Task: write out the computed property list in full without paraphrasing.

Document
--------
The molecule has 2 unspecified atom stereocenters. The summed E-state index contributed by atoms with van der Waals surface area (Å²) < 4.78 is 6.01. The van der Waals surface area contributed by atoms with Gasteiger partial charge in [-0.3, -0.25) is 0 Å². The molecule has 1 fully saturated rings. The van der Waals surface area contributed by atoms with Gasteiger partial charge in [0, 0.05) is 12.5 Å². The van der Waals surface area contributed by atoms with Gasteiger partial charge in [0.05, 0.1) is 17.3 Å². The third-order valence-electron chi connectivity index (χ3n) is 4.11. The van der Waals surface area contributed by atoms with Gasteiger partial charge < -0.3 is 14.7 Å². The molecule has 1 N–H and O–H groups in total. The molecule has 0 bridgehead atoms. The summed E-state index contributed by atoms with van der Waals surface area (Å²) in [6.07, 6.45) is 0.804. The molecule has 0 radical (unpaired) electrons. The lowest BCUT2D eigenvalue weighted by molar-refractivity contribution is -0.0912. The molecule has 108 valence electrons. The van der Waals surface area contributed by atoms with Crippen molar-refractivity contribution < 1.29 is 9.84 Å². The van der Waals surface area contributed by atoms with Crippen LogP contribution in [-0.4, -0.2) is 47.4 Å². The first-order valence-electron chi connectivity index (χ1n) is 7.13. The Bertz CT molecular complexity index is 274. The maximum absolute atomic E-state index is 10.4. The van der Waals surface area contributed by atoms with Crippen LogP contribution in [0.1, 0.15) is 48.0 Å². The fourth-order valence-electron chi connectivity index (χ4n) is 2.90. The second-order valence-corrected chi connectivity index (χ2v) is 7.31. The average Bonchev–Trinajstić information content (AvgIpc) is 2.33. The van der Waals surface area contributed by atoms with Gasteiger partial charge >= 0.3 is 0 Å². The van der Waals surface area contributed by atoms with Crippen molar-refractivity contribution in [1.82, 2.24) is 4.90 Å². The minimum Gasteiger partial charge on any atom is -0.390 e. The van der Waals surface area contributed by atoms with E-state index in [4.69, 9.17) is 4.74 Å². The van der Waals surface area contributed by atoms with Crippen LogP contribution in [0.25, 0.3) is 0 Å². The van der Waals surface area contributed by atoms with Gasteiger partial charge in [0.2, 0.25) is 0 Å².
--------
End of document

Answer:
The molecule has 2 unspecified atom stereocenters. The summed E-state index contributed by atoms with van der Waals surface area (Å²) < 4.78 is 6.01. The van der Waals surface area contributed by atoms with Gasteiger partial charge in [-0.3, -0.25) is 0 Å². The molecule has 1 fully saturated rings. The van der Waals surface area contributed by atoms with Gasteiger partial charge in [0, 0.05) is 12.5 Å². The van der Waals surface area contributed by atoms with Gasteiger partial charge in [0.05, 0.1) is 17.3 Å². The third-order valence-electron chi connectivity index (χ3n) is 4.11. The van der Waals surface area contributed by atoms with Gasteiger partial charge < -0.3 is 14.7 Å². The molecule has 1 N–H and O–H groups in total. The molecule has 0 bridgehead atoms. The summed E-state index contributed by atoms with van der Waals surface area (Å²) in [6.07, 6.45) is 0.804. The molecule has 0 radical (unpaired) electrons. The lowest BCUT2D eigenvalue weighted by molar-refractivity contribution is -0.0912. The molecule has 108 valence electrons. The van der Waals surface area contributed by atoms with Crippen molar-refractivity contribution < 1.29 is 9.84 Å². The van der Waals surface area contributed by atoms with Crippen LogP contribution in [-0.4, -0.2) is 47.4 Å². The first-order valence-electron chi connectivity index (χ1n) is 7.13. The Bertz CT molecular complexity index is 274. The maximum absolute atomic E-state index is 10.4. The van der Waals surface area contributed by atoms with Crippen LogP contribution in [0.1, 0.15) is 48.0 Å². The fourth-order valence-electron chi connectivity index (χ4n) is 2.90. The second-order valence-corrected chi connectivity index (χ2v) is 7.31. The average Bonchev–Trinajstić information content (AvgIpc) is 2.33. The van der Waals surface area contributed by atoms with Gasteiger partial charge >= 0.3 is 0 Å². The van der Waals surface area contributed by atoms with Crippen molar-refractivity contribution in [1.82, 2.24) is 4.90 Å². The minimum Gasteiger partial charge on any atom is -0.390 e. The van der Waals surface area contributed by atoms with E-state index in [4.69, 9.17) is 4.74 Å². The van der Waals surface area contributed by atoms with Crippen LogP contribution in [0.25, 0.3) is 0 Å². The van der Waals surface area contributed by atoms with Gasteiger partial charge in [0.2, 0.25) is 0 Å².